Jim Delany

O’Bannon consultant: Delany’s statement ‘the most irrational… I’ve ever seen’


Big Ten commissioner Jim Delany made headlines again earlier this week in an interview with Andy Staples of Sports Illustrated.

Delany confirmed that if the Ed O’Bannon case, which is moving toward class-action status, results in college athletes receiving compensation from television revenue, he would consider de-emphasizing the Big Ten’s athletics programs — possibly going to an FCS or Division III model — in the name of amateurism.

It’s a statement of belief,” Delany told Staples. “I think that’s what would happen. I do not believe that the hypothetical case being put forth — if it actually became the case — that Big Ten institutions would engage in that.”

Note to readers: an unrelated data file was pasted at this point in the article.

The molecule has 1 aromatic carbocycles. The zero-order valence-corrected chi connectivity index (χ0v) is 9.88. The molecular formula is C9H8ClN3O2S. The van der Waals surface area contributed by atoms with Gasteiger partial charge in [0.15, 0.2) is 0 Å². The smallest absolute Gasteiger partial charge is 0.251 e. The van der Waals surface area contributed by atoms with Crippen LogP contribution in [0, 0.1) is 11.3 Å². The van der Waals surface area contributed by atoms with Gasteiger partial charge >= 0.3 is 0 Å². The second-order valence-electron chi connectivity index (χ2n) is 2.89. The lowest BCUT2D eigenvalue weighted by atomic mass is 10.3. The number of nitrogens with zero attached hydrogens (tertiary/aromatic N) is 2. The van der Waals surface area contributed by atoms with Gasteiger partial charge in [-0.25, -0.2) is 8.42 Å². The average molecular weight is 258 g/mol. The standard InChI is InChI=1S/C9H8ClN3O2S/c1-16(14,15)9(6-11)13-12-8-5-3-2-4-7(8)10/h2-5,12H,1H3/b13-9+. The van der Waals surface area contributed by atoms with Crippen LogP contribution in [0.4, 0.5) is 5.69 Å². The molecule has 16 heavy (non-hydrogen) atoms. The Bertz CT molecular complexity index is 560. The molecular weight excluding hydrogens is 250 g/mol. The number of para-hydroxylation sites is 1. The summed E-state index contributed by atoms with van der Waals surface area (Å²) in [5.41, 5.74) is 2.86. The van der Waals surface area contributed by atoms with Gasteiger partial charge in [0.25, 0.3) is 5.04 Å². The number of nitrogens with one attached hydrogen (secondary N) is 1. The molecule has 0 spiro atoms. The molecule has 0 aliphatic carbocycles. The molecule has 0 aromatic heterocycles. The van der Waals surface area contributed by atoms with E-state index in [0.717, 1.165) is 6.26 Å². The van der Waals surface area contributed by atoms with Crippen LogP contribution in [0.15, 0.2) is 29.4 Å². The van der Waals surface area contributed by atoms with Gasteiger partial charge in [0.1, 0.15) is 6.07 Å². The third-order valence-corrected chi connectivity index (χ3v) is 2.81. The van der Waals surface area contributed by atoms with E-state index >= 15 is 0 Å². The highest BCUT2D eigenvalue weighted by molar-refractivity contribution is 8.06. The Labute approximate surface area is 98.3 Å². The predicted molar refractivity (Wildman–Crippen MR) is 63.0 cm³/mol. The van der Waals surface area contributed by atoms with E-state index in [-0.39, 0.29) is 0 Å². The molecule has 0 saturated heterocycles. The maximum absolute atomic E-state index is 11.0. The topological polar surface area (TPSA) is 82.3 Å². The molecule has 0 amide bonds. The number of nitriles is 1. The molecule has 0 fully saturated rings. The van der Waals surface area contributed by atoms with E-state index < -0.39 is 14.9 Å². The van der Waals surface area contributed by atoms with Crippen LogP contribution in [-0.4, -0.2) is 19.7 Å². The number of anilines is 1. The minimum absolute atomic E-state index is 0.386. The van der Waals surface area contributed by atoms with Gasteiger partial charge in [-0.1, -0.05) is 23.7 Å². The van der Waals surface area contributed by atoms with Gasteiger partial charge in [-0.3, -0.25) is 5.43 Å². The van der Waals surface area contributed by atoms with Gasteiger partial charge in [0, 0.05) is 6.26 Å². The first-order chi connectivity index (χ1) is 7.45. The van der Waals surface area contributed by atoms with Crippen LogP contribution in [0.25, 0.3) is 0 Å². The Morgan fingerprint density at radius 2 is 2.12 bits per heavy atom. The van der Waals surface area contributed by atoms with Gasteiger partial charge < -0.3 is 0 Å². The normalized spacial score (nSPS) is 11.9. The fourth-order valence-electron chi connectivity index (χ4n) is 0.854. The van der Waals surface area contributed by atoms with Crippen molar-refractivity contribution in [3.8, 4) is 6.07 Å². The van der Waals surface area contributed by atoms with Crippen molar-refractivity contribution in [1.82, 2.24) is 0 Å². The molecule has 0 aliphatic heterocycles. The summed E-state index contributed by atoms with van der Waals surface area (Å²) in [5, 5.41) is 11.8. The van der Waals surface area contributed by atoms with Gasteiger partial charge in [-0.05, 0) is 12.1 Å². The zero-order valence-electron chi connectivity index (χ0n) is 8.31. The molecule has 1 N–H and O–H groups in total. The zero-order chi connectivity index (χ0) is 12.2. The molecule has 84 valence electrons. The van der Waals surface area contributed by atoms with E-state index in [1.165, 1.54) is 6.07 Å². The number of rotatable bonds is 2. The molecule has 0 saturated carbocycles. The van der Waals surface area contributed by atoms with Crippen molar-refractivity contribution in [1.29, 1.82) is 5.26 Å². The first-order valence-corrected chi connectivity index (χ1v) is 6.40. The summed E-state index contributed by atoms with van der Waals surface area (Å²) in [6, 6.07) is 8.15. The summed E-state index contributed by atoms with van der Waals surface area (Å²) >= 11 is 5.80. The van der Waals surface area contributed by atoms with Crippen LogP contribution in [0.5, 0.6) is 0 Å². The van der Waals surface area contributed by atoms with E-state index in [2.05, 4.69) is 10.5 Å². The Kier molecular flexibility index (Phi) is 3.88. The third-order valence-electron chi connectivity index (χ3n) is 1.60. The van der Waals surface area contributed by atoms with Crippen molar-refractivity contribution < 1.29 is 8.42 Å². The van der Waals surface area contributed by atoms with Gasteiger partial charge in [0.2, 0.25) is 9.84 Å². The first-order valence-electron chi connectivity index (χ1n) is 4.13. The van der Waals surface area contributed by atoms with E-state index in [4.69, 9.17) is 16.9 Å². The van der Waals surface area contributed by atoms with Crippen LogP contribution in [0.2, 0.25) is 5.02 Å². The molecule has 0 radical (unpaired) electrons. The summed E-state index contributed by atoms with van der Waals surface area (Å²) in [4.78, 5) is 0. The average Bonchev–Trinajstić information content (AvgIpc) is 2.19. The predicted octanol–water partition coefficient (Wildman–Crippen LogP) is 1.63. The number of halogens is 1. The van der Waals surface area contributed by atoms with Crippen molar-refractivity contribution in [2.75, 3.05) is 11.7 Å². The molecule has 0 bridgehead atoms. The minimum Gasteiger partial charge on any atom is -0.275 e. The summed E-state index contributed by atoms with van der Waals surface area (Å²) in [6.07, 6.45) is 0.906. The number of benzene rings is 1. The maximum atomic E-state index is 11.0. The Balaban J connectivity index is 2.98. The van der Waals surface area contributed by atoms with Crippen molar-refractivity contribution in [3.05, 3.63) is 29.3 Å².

Believe it as he may, practically no one else did. Sonny Vaccaro, a consultant for the O’Bannon plaintiffs, called Delany’s comments “insane”.

It’s the most irrational statement I’ve ever seen from a person who’s in power to do something for the players,” Vaccaro said via al.com. “Pay-for-play is not a true statement. What it is and what it always will be is compensation for these kids when they’re no longer at the school so they’re part of the process.”

Recall that it was Delany and the Big Ten who discussed the idea more money for athletes on top of the value of their athletic scholarship  — not necessarily a pay-for-play — in May, 2011.

“What I would have hoped is people like this in authority overlooking the athletes, because they have no legal representation, is let’s do the right thing by the participants,” Vaccaro continued. “Let’s understand the world has changed. Basically, it was a threat so the public thinks the players are wrong.